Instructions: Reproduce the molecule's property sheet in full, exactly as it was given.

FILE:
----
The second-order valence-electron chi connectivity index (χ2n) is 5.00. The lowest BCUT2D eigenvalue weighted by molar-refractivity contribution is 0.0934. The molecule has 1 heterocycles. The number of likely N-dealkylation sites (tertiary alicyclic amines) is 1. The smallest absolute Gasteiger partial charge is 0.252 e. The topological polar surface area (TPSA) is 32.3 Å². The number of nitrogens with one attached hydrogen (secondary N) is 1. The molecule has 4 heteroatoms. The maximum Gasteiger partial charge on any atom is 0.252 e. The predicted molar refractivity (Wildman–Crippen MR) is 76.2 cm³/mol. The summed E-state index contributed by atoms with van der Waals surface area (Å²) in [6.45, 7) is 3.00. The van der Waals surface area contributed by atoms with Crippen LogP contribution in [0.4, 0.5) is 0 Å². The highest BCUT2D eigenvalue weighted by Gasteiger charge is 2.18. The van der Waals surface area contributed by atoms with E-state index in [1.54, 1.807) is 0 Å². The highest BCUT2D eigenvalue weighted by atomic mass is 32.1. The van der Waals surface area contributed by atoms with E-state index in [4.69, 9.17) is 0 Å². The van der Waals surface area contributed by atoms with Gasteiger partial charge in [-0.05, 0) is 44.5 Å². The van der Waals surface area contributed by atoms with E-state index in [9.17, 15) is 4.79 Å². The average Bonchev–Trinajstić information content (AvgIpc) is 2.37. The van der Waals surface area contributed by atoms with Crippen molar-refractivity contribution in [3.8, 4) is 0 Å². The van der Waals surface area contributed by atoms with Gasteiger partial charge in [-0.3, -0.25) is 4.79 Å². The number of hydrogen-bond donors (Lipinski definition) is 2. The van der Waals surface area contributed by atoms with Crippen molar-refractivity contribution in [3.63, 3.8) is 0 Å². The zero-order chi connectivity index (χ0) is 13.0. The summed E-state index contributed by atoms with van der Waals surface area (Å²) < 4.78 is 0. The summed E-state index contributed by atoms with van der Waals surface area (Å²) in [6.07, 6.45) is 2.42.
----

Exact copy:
The second-order valence-electron chi connectivity index (χ2n) is 5.00. The lowest BCUT2D eigenvalue weighted by molar-refractivity contribution is 0.0934. The molecule has 1 heterocycles. The number of likely N-dealkylation sites (tertiary alicyclic amines) is 1. The smallest absolute Gasteiger partial charge is 0.252 e. The topological polar surface area (TPSA) is 32.3 Å². The number of nitrogens with one attached hydrogen (secondary N) is 1. The molecule has 4 heteroatoms. The maximum Gasteiger partial charge on any atom is 0.252 e. The predicted molar refractivity (Wildman–Crippen MR) is 76.2 cm³/mol. The summed E-state index contributed by atoms with van der Waals surface area (Å²) in [6.45, 7) is 3.00. The van der Waals surface area contributed by atoms with Crippen LogP contribution in [0.4, 0.5) is 0 Å². The highest BCUT2D eigenvalue weighted by Gasteiger charge is 2.18. The van der Waals surface area contributed by atoms with E-state index in [1.54, 1.807) is 0 Å². The highest BCUT2D eigenvalue weighted by atomic mass is 32.1. The van der Waals surface area contributed by atoms with E-state index in [4.69, 9.17) is 0 Å². The van der Waals surface area contributed by atoms with Gasteiger partial charge in [-0.05, 0) is 44.5 Å². The van der Waals surface area contributed by atoms with E-state index in [9.17, 15) is 4.79 Å². The average Bonchev–Trinajstić information content (AvgIpc) is 2.37. The van der Waals surface area contributed by atoms with Crippen molar-refractivity contribution in [3.8, 4) is 0 Å². The van der Waals surface area contributed by atoms with Gasteiger partial charge in [-0.3, -0.25) is 4.79 Å². The number of hydrogen-bond donors (Lipinski definition) is 2. The van der Waals surface area contributed by atoms with Crippen molar-refractivity contribution in [3.63, 3.8) is 0 Å². The zero-order chi connectivity index (χ0) is 13.0. The summed E-state index contributed by atoms with van der Waals surface area (Å²) < 4.78 is 0. The summed E-state index contributed by atoms with van der Waals surface area (Å²) in [6.07, 6.45) is 2.42.